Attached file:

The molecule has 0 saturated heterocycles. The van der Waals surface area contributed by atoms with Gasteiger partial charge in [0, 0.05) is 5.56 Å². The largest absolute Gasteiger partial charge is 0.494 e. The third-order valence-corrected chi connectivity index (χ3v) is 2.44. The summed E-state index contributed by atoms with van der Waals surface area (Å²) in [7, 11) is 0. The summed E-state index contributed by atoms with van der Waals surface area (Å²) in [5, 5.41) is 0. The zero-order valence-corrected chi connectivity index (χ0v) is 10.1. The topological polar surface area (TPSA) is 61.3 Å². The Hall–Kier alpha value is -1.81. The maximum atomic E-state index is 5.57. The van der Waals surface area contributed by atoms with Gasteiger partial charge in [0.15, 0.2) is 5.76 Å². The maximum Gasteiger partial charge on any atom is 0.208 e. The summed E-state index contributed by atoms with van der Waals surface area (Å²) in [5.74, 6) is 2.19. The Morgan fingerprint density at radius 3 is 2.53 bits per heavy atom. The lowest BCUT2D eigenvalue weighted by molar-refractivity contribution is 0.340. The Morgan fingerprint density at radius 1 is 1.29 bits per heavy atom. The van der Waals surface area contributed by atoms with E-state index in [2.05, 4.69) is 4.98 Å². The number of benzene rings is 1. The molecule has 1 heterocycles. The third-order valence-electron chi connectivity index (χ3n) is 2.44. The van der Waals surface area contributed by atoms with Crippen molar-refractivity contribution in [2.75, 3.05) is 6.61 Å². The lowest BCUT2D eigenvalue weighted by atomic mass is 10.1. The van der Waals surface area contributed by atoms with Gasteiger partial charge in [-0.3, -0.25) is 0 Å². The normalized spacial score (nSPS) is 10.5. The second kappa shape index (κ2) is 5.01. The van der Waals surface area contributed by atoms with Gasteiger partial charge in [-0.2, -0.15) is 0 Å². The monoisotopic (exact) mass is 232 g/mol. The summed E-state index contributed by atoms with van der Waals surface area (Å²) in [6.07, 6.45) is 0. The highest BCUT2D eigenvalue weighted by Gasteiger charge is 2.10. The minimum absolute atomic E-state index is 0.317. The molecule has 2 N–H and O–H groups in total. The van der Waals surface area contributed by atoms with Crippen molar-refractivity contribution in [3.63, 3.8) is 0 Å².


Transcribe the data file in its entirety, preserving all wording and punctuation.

The molecule has 0 saturated heterocycles. The van der Waals surface area contributed by atoms with Gasteiger partial charge in [0, 0.05) is 5.56 Å². The largest absolute Gasteiger partial charge is 0.494 e. The third-order valence-corrected chi connectivity index (χ3v) is 2.44. The summed E-state index contributed by atoms with van der Waals surface area (Å²) in [7, 11) is 0. The summed E-state index contributed by atoms with van der Waals surface area (Å²) in [5, 5.41) is 0. The zero-order valence-corrected chi connectivity index (χ0v) is 10.1. The topological polar surface area (TPSA) is 61.3 Å². The Hall–Kier alpha value is -1.81. The maximum atomic E-state index is 5.57. The van der Waals surface area contributed by atoms with Gasteiger partial charge in [0.15, 0.2) is 5.76 Å². The maximum Gasteiger partial charge on any atom is 0.208 e. The summed E-state index contributed by atoms with van der Waals surface area (Å²) in [5.74, 6) is 2.19. The Morgan fingerprint density at radius 3 is 2.53 bits per heavy atom. The lowest BCUT2D eigenvalue weighted by molar-refractivity contribution is 0.340. The Morgan fingerprint density at radius 1 is 1.29 bits per heavy atom. The van der Waals surface area contributed by atoms with E-state index in [2.05, 4.69) is 4.98 Å². The number of benzene rings is 1. The molecule has 1 heterocycles. The third-order valence-electron chi connectivity index (χ3n) is 2.44. The van der Waals surface area contributed by atoms with Crippen molar-refractivity contribution in [2.75, 3.05) is 6.61 Å². The lowest BCUT2D eigenvalue weighted by atomic mass is 10.1. The van der Waals surface area contributed by atoms with Gasteiger partial charge in [-0.3, -0.25) is 0 Å². The normalized spacial score (nSPS) is 10.5. The second kappa shape index (κ2) is 5.01. The van der Waals surface area contributed by atoms with Gasteiger partial charge in [-0.2, -0.15) is 0 Å². The monoisotopic (exact) mass is 232 g/mol. The summed E-state index contributed by atoms with van der Waals surface area (Å²) in [6.07, 6.45) is 0. The highest BCUT2D eigenvalue weighted by Gasteiger charge is 2.10. The minimum absolute atomic E-state index is 0.317. The molecule has 2 N–H and O–H groups in total. The van der Waals surface area contributed by atoms with Crippen molar-refractivity contribution in [3.63, 3.8) is 0 Å².